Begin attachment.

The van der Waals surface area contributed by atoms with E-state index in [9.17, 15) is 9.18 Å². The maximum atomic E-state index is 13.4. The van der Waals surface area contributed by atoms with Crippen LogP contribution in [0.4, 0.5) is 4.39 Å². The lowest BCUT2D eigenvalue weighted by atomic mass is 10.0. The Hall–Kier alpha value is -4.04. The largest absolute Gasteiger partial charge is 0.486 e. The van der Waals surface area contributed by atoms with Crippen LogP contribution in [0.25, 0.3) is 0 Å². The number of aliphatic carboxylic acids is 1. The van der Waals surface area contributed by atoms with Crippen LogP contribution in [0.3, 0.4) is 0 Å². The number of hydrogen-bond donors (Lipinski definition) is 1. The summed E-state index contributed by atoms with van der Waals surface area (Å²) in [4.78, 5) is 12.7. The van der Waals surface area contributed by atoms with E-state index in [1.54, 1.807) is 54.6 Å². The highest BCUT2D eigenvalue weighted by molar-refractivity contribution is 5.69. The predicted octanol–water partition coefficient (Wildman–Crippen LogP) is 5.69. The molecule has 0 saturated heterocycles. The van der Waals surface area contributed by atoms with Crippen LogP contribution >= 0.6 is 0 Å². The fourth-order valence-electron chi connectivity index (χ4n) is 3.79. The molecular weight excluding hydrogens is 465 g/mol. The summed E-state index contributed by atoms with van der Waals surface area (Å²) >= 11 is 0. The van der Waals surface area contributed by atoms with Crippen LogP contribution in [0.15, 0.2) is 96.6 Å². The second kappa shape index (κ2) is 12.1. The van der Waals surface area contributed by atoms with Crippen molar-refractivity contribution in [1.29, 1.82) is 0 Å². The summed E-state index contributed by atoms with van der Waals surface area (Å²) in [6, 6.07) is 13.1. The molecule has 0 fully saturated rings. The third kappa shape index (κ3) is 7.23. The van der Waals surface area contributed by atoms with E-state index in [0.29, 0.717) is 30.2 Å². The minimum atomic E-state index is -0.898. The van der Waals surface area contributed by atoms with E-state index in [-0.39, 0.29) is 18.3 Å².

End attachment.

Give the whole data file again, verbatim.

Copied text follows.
The van der Waals surface area contributed by atoms with E-state index in [9.17, 15) is 9.18 Å². The maximum atomic E-state index is 13.4. The van der Waals surface area contributed by atoms with Crippen LogP contribution in [0.4, 0.5) is 4.39 Å². The lowest BCUT2D eigenvalue weighted by atomic mass is 10.0. The Hall–Kier alpha value is -4.04. The largest absolute Gasteiger partial charge is 0.486 e. The van der Waals surface area contributed by atoms with Crippen LogP contribution in [0.25, 0.3) is 0 Å². The number of aliphatic carboxylic acids is 1. The van der Waals surface area contributed by atoms with Crippen LogP contribution in [0.3, 0.4) is 0 Å². The number of hydrogen-bond donors (Lipinski definition) is 1. The summed E-state index contributed by atoms with van der Waals surface area (Å²) in [4.78, 5) is 12.7. The van der Waals surface area contributed by atoms with E-state index in [1.54, 1.807) is 54.6 Å². The highest BCUT2D eigenvalue weighted by molar-refractivity contribution is 5.69. The predicted octanol–water partition coefficient (Wildman–Crippen LogP) is 5.69. The molecule has 0 saturated heterocycles. The van der Waals surface area contributed by atoms with Crippen LogP contribution >= 0.6 is 0 Å². The fourth-order valence-electron chi connectivity index (χ4n) is 3.79. The molecular weight excluding hydrogens is 465 g/mol. The summed E-state index contributed by atoms with van der Waals surface area (Å²) >= 11 is 0. The van der Waals surface area contributed by atoms with Crippen LogP contribution in [0.15, 0.2) is 96.6 Å². The second kappa shape index (κ2) is 12.1. The van der Waals surface area contributed by atoms with Crippen molar-refractivity contribution in [1.29, 1.82) is 0 Å². The summed E-state index contributed by atoms with van der Waals surface area (Å²) in [6, 6.07) is 13.1. The molecule has 0 fully saturated rings. The third kappa shape index (κ3) is 7.23. The van der Waals surface area contributed by atoms with E-state index in [0.29, 0.717) is 30.2 Å². The minimum atomic E-state index is -0.898. The van der Waals surface area contributed by atoms with E-state index in [-0.39, 0.29) is 18.3 Å².